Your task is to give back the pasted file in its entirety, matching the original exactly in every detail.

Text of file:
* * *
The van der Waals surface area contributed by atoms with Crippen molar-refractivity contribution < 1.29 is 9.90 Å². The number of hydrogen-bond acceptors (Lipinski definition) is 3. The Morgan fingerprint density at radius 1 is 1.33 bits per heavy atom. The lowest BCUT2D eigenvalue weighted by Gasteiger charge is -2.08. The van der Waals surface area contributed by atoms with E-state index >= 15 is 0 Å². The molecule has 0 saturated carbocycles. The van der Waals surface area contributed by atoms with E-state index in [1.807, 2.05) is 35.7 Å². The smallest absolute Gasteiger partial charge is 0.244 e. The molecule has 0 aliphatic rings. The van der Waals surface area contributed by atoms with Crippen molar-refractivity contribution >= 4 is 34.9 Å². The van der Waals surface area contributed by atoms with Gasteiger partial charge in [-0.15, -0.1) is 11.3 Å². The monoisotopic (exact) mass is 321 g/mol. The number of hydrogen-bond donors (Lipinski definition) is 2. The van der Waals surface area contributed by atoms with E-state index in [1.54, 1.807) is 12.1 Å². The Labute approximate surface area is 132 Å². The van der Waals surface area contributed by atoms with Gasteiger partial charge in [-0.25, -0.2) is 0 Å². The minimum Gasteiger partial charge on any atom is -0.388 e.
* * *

The van der Waals surface area contributed by atoms with Crippen molar-refractivity contribution < 1.29 is 9.90 Å². The number of hydrogen-bond acceptors (Lipinski definition) is 3. The Morgan fingerprint density at radius 1 is 1.33 bits per heavy atom. The lowest BCUT2D eigenvalue weighted by Gasteiger charge is -2.08. The van der Waals surface area contributed by atoms with E-state index >= 15 is 0 Å². The molecule has 0 saturated carbocycles. The van der Waals surface area contributed by atoms with E-state index in [1.807, 2.05) is 35.7 Å². The smallest absolute Gasteiger partial charge is 0.244 e. The molecule has 0 aliphatic rings. The van der Waals surface area contributed by atoms with Crippen molar-refractivity contribution >= 4 is 34.9 Å². The van der Waals surface area contributed by atoms with Gasteiger partial charge in [-0.15, -0.1) is 11.3 Å². The monoisotopic (exact) mass is 321 g/mol. The number of hydrogen-bond donors (Lipinski definition) is 2. The van der Waals surface area contributed by atoms with E-state index in [1.54, 1.807) is 12.1 Å². The Labute approximate surface area is 132 Å². The van der Waals surface area contributed by atoms with Gasteiger partial charge in [-0.25, -0.2) is 0 Å². The minimum Gasteiger partial charge on any atom is -0.388 e.